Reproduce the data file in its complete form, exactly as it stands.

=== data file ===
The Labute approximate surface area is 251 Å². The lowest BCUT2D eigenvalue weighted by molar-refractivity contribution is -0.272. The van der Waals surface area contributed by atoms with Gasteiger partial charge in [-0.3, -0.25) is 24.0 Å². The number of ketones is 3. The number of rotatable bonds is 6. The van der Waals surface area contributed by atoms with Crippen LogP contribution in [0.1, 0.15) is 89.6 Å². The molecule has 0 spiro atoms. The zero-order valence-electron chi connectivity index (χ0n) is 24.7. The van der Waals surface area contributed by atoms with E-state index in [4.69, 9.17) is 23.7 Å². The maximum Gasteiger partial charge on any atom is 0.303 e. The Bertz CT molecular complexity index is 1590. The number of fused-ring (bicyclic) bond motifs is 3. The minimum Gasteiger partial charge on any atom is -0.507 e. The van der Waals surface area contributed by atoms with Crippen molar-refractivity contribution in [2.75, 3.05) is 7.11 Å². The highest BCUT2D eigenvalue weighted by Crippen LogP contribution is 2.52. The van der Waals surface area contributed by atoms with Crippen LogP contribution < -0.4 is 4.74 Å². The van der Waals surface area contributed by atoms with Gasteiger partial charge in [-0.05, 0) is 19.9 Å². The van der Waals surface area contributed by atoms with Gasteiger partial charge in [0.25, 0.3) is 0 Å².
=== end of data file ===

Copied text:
The Labute approximate surface area is 251 Å². The lowest BCUT2D eigenvalue weighted by molar-refractivity contribution is -0.272. The van der Waals surface area contributed by atoms with Gasteiger partial charge in [-0.3, -0.25) is 24.0 Å². The number of ketones is 3. The number of rotatable bonds is 6. The van der Waals surface area contributed by atoms with Crippen LogP contribution in [0.1, 0.15) is 89.6 Å². The molecule has 0 spiro atoms. The zero-order valence-electron chi connectivity index (χ0n) is 24.7. The van der Waals surface area contributed by atoms with E-state index in [4.69, 9.17) is 23.7 Å². The maximum Gasteiger partial charge on any atom is 0.303 e. The Bertz CT molecular complexity index is 1590. The number of fused-ring (bicyclic) bond motifs is 3. The minimum Gasteiger partial charge on any atom is -0.507 e. The van der Waals surface area contributed by atoms with Crippen molar-refractivity contribution in [2.75, 3.05) is 7.11 Å². The highest BCUT2D eigenvalue weighted by Crippen LogP contribution is 2.52. The van der Waals surface area contributed by atoms with Crippen LogP contribution < -0.4 is 4.74 Å². The van der Waals surface area contributed by atoms with Gasteiger partial charge in [-0.05, 0) is 19.9 Å². The van der Waals surface area contributed by atoms with Gasteiger partial charge in [0.25, 0.3) is 0 Å².